When testing performance using several tools, we often encounter vastly different results. The discrepancy between measurements is not only confusing, but also doesn’t inspire confidence. It becomes difficult to establish which tool to trust.
This issue manifests itself when comparing Calibre to other services, in this case, PageSpeed Insights. There are significant differences that make comparison between the two tools an impossibility. In this guide, we explain those disparities, so you can better understand your performance results.
It’s important to note that each monitoring service operates under notably contrasting conditions:
The location of where tests originate from is a significant factor in performance testing. The latency for every request will differ from location to location. Your site may be closer, or further based on where the test is ran from.
|Tests originate from a pre-selected test location. Run on Amazon Web Services (AWS).||Tests originate from 1 of 4 global locations, based on round-robin selection and latency to your browser. Run on Google.|
PageSpeed is hosted in 4 locations:
Network conditions change based on locale, but another important factor is the applied network speed of the test.
|Test Profiles allow you to choose from a list of pre-configured network throttling settings. They’re chosen based on their relevance to observed global averages.||PageSpeed tests under two different network speeds: Desktop (described as “Dense 4G 25th percentile”) and mobile (described as “Mobile Slow 4G”).|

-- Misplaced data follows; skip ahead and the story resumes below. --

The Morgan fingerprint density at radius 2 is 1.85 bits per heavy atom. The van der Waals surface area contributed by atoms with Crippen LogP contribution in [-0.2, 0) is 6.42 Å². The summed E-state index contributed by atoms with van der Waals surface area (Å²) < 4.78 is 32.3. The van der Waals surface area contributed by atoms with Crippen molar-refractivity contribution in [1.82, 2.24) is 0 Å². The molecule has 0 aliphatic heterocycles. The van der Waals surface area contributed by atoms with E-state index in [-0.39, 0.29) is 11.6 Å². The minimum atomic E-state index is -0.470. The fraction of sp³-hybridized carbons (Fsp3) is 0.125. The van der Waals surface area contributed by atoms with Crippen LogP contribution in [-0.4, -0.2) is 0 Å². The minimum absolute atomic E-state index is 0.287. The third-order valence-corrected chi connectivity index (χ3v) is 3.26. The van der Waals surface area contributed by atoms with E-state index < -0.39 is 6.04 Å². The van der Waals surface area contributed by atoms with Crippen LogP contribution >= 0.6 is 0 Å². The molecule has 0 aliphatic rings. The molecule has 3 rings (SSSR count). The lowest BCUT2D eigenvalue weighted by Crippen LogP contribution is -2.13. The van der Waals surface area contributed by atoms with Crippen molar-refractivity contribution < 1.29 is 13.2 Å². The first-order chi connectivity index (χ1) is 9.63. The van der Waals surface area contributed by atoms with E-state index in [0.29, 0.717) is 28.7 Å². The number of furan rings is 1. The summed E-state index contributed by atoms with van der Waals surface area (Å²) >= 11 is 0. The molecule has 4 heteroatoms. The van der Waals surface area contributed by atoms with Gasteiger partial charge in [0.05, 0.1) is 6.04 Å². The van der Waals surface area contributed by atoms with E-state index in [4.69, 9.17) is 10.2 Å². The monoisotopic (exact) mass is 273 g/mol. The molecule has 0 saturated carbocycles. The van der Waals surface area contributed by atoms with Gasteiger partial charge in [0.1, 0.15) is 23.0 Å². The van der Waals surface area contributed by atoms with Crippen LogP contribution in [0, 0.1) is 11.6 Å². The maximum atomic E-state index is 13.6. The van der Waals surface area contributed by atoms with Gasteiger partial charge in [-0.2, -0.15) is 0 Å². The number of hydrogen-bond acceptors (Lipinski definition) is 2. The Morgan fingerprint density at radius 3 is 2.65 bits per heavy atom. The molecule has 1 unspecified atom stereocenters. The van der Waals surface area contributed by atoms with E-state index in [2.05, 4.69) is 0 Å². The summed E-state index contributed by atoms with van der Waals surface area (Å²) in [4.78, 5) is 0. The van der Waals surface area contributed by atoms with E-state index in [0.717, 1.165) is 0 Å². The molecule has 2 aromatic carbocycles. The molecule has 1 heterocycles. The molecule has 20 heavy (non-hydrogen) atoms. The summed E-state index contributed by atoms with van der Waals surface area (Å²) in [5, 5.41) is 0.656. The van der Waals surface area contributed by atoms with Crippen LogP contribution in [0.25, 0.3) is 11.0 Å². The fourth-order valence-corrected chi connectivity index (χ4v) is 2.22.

The underlaying hardware running performance tests has an effect on the accuracy of simulated hardware devices. Both Calibre and PageSpeed use different types of machines.
In order to return results fast, PageSpeed runs at full network speed, then applies a simulation to calculate performance metrics.
Calibre applies bandwidth and device throttling as it conducts the testing—metrics are recored in realtime.
No. Based on the factors described above, it’s impossible to make any form of informed comparison. When observing performance data, it’s important to establish a baseline and compare it in relativity to historic results. Only when recording in a stable environment, under the same conditions, we’ll be able to draw confident conclusions about our site’s performance.